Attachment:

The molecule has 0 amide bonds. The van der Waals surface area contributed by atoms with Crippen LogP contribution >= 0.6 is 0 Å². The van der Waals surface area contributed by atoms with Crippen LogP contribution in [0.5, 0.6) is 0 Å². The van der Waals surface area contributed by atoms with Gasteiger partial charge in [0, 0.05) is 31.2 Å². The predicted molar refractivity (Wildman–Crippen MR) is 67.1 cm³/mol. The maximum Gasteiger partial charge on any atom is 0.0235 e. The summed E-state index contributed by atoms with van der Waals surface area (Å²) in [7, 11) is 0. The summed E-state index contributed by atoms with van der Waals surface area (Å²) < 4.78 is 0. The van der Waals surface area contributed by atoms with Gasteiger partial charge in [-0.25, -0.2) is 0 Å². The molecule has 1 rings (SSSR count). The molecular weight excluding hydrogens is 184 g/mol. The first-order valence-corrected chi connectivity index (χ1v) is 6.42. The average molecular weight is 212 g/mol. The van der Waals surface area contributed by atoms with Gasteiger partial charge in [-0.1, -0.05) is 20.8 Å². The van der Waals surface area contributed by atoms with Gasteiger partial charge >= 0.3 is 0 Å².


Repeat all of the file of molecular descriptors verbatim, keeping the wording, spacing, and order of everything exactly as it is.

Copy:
The molecule has 0 amide bonds. The van der Waals surface area contributed by atoms with Crippen LogP contribution >= 0.6 is 0 Å². The van der Waals surface area contributed by atoms with Crippen LogP contribution in [0.5, 0.6) is 0 Å². The van der Waals surface area contributed by atoms with Gasteiger partial charge in [0, 0.05) is 31.2 Å². The predicted molar refractivity (Wildman–Crippen MR) is 67.1 cm³/mol. The maximum Gasteiger partial charge on any atom is 0.0235 e. The summed E-state index contributed by atoms with van der Waals surface area (Å²) in [7, 11) is 0. The summed E-state index contributed by atoms with van der Waals surface area (Å²) < 4.78 is 0. The van der Waals surface area contributed by atoms with Gasteiger partial charge in [-0.25, -0.2) is 0 Å². The molecule has 1 rings (SSSR count). The molecular weight excluding hydrogens is 184 g/mol. The first-order valence-corrected chi connectivity index (χ1v) is 6.42. The average molecular weight is 212 g/mol. The van der Waals surface area contributed by atoms with Gasteiger partial charge in [-0.1, -0.05) is 20.8 Å². The van der Waals surface area contributed by atoms with Gasteiger partial charge >= 0.3 is 0 Å².